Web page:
A firmware monostable (and other circuit blocks)

Ken YapKen Yap wrote 05/05/2022 at 08:39 • 3 min read • Like

Recently I was looking to use a 74LS123 dual retriggerable monostable as pulse stretchers. I have used them before in a DTL clock. I only needed a subset of the pins, the /A input for the input pulse and the /Q output for the output pulse. Two additional components, a resistor and a capacitor are needed for each pulse stretcher. Here is the datasheet page with the truth table, only the last 3 rows of the 123 truth table are of interest.

Then it occurred to me that I could use a MCU to do the same job without the R and C. Here's an Arduino simulation:

// Emulate half of a 74LS123 in firmware

#define NA 2
#define B 3
#define Q 4
#define NQ 5
#define DELAY 1000    // milliseconds

void clear() {
  digitalWrite(Q, LOW);
  digitalWrite(NQ, HIGH);
  digitalWrite(LED_BUILTIN, LOW);

void set() {
  digitalWrite(Q, HIGH);
  digitalWrite(NQ, LOW);
  digitalWrite(LED_BUILTIN, HIGH);

void setup() {
  // put your setup code here, to run once:
  pinMode(NA, INPUT_PULLUP);
  pinMode(B, INPUT_PULLUP);
  pinMode(Q, OUTPUT);
  pinMode(NQ, OUTPUT);

void loop() {
  // put your main code here, to run repeatedly:
  byte a, b, trigger;
  do {
    a = digitalRead(NA);
    b = digitalRead(B);
    trigger = (!a == b);
  } while (!trigger);
  //  Serial.println("Triggered");
  unsigned long later = millis() + DELAY;
  while (millis() < later) {
    a = digitalRead(NA);
    b = digitalRead(B);
    trigger = (!a == b);
    if (trigger) {
      //      Serial.println("Retriggered");
      later = millis() + DELAY;
  //  Serial.println("Off");

Great, I hear you say, you've just written a firmware equivalent for a circuit, so what?

But what if the MCU is an ultra-cheap one like the 3¢ ones discussed over 3 years ago? That's so cheap that you could admit the audacity of thousands of transistors on a chip substituting for maybe 50 transistors on the monostable chip. You could (re)program the MCU for the duration you want. You might not be able to get very short pulses of the order of microseconds, but on the other hand you could have extremely long durations, days even. And it would be far more accurate than an RC network.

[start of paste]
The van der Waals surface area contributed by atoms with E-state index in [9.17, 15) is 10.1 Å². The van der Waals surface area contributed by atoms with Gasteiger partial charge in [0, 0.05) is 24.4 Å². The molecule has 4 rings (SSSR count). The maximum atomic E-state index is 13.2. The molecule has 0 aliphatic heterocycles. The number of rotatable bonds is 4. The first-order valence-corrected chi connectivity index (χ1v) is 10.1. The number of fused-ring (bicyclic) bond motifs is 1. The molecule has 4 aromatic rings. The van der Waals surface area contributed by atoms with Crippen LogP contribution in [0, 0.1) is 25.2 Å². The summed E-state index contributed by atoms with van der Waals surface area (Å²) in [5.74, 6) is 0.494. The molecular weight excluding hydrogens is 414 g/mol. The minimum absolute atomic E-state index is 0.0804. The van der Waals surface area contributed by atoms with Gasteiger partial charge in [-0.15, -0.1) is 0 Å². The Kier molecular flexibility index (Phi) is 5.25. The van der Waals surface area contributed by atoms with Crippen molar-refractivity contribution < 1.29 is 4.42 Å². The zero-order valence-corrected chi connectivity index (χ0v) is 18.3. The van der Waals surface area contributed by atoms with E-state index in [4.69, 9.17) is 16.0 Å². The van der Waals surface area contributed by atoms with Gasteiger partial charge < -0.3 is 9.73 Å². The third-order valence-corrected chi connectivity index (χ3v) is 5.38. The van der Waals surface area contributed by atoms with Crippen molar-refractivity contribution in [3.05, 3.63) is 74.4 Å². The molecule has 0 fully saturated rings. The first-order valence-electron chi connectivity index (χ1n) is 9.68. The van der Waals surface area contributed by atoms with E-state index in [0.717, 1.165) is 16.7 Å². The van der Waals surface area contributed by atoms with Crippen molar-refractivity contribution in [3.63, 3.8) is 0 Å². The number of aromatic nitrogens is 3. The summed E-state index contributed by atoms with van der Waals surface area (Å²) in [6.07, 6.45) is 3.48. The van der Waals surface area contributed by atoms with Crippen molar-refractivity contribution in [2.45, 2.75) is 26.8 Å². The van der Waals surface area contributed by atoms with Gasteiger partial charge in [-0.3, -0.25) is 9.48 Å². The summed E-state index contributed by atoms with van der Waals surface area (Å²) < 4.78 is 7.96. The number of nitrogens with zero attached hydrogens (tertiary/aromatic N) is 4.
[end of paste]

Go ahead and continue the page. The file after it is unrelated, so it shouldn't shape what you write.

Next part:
Now such MCUs are certainly cheap enough to be 7-segment decoders and the like, but for 3¢ we can contemplate substituting for even simpler circuit blocks such as switch debouncers. Normally you would fold such functionality into the main MCU's firmware, if the product has one. But you could simplify the firmware by splitting out the fuctionality into another chip.

One thing to note is that in practice you want to read in all the inputs in one instruction, so that you don't get race conditions between /A and B changing. This can be done by reading in a port in one go. You can also ensure that all outputs change at the same time by making sure that the Q and /Q lines are on the same port, although output skew is less of an issue for most applications.

In my application I only need /A and /Q so only two I/O lines are needed. So an 8-pin MCU with 6 I/O lines could support 3 such firmware monostables.



Anders Nielsen wrote 05/07/2022 at 18:29 point

I’ve been there. It didn’t end well. 
R0 of my 6502 SBC has a PMS171b 7 cent MCU for video counting and decoding. It was cheap but was too slow to highZ - no OE obviously - so it basically demanded 74hc245’s for my application.

 It feels like my garage is the only place they can still be found. All the cheap Padauk’s are unobtainium now - but so is a lot of things.

The good thing about the 7400 series is it’s easy to get and most are still in production after 50 years :) 

Lots of headaches went away when getting rid of the Padauk :)

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Ken Yap wrote 05/07/2022 at 23:20 point

That's true. Reproducibility and maintenance of the design are possible issues, not to forget that these MCUs need to be flashed, which not everyone can do. I'm sure the 74LS123 will still be available after Padauk has changed their line. On the other hand if one has to repair old equipment and it's a choice between buying expensive NOS for a special function, and making a MCU based replacement...

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